By CHANTAL LOVELL
and JARRETT SKORUP
It seems like a no-brainer: If licensed medical professionals want to provide free treatment to low-income families, they should be able to. But Michigan’s complicated regulatory apparatus gets in the way of doctors, nurses and dentists trying to help those in need.
We recently volunteered with Remote Area Medical at a clinic in Florida and witnessed firsthand how important these free services are. RAM is a nonprofit that provides free medical, dental and vision services to underserved areas and people of limited means. They get doctors, dentists, opticians, nurses, translators and other volunteers to donate their time and skills to work at the clinics. The service is provided entirely free to patients — no questions asked.
People arrived the day before the clinic opened and spent the night in the parking lot. By 3 a.m., there was a line leading up to the door, filled with people like Jamie Ogline. The 30-year-old mother of two was trying to fit in a visit to this free clinic around her work schedule.
“This is saving me and my kids,” Ogline said. “I heard about [the RAM clinic] and I just couldn’t believe it because it’s all free and it doesn’t matter if you have insurance.”
RAM provides basic health checkups, new glasses and fresh fruit and vegetables. But about 90 percent of what its volunteers do is dental and vision work. Many of the people seeking this free care haven’t seen a medical professional in a decade or more.
While neither of us is a medical professional, we were able to help with crowd control and by moving supplies. But why did we have to go all the way to Florida to find professionals to help? Because in many states it is illegal for them to provide care without jumping over high regulatory hurdles. This includes Michigan, where even if a person is licensed by another state, providing free dental, vision and medical services is a felony, with only a few exceptions.
The CEO of the company, Jeff Eastman, told us they have talked for years about setting up in Michigan.
“We would love to do a clinic in Detroit,” Eastman said. “But it’s a big struggle.”
The city fits the profile of a place where RAM typically offers clinics: It has a large low-income population and there’s a desperate need for care. At the clinic in Florida, there were doctors from Canada, Chicago and Buffalo. Many of these same people would make the shorter drive to Motown — but Michigan’s licensing laws are strict and those out-of-state professionals would violate the law and risk prosecution were they to help there. Relying only on local providers means RAM has a tough time finding enough medical volunteers, so, unfortunately, Detroiters will have to wait.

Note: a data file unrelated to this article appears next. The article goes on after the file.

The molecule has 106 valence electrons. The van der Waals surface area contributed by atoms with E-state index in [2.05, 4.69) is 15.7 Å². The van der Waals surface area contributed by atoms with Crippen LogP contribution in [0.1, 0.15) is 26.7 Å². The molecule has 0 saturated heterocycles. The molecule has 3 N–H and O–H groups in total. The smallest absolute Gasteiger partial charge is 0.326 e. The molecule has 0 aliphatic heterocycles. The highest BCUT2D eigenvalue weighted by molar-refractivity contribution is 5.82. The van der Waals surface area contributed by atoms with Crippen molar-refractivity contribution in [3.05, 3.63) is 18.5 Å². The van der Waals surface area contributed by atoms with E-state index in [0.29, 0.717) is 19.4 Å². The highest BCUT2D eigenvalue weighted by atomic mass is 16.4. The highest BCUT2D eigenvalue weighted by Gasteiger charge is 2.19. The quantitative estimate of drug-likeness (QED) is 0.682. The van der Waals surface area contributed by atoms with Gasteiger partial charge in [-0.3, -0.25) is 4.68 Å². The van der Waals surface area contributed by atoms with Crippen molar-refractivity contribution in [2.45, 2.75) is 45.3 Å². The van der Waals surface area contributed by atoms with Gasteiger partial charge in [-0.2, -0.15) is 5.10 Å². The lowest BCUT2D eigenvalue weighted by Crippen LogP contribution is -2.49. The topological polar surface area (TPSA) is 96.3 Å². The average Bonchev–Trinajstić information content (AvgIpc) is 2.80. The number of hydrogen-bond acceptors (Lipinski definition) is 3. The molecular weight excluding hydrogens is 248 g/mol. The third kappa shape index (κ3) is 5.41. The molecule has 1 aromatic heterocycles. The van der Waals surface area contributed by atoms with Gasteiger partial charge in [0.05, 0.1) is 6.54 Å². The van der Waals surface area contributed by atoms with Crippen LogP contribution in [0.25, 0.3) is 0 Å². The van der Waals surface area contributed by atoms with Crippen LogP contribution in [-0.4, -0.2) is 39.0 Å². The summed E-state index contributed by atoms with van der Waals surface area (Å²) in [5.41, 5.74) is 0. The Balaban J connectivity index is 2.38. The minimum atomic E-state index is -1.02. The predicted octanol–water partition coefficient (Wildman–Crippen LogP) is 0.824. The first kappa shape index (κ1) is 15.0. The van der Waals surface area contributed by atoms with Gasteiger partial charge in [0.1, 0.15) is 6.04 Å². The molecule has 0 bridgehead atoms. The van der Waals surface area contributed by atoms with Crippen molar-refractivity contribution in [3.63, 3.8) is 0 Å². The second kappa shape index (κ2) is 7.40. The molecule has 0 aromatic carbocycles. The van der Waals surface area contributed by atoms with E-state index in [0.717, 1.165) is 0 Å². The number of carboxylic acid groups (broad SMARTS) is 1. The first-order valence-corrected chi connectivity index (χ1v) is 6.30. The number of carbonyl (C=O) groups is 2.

It’s no surprise that RAM clinics are concentrated in states like Illinois, West Virginia and Tennessee, where licensing laws make it easier to operate.
Stan Brock, who founded RAM over 30 years ago, points to Tennessee as a model. In 1997, the Volunteer State lived up to its nickname by allowing out-of-state medical providers to work there as long as their license was verified by the nonprofit they were working with. Today, half the volunteers at the Tennessee clinics come from outside the state.
“They pay their own way,” Brock said. “They get nothing from us or the government.”
At the end of the day, the location of the state agency that certifies health care professionals doesn’t matter to people like Lisa Alaya, whose life had been threatened by a tooth infection. Her mother, Donna Souza, told us a doctor had warned that the infection could turn into sepsis that would ultimately kill her because she was still recovering from heart valve replacement surgery.
“You guys are going to save my daughter’s life,” Souza said.
How many people in Michigan and around the country have similar stories? And how many lives could be saved or improved with nothing more from the government than letting licensed doctors from other states offer free care to those who need it the most?
(Chantal Lovell is media relations manager for the Mackinac Center for Public Policy, … Jarrett Skorup is …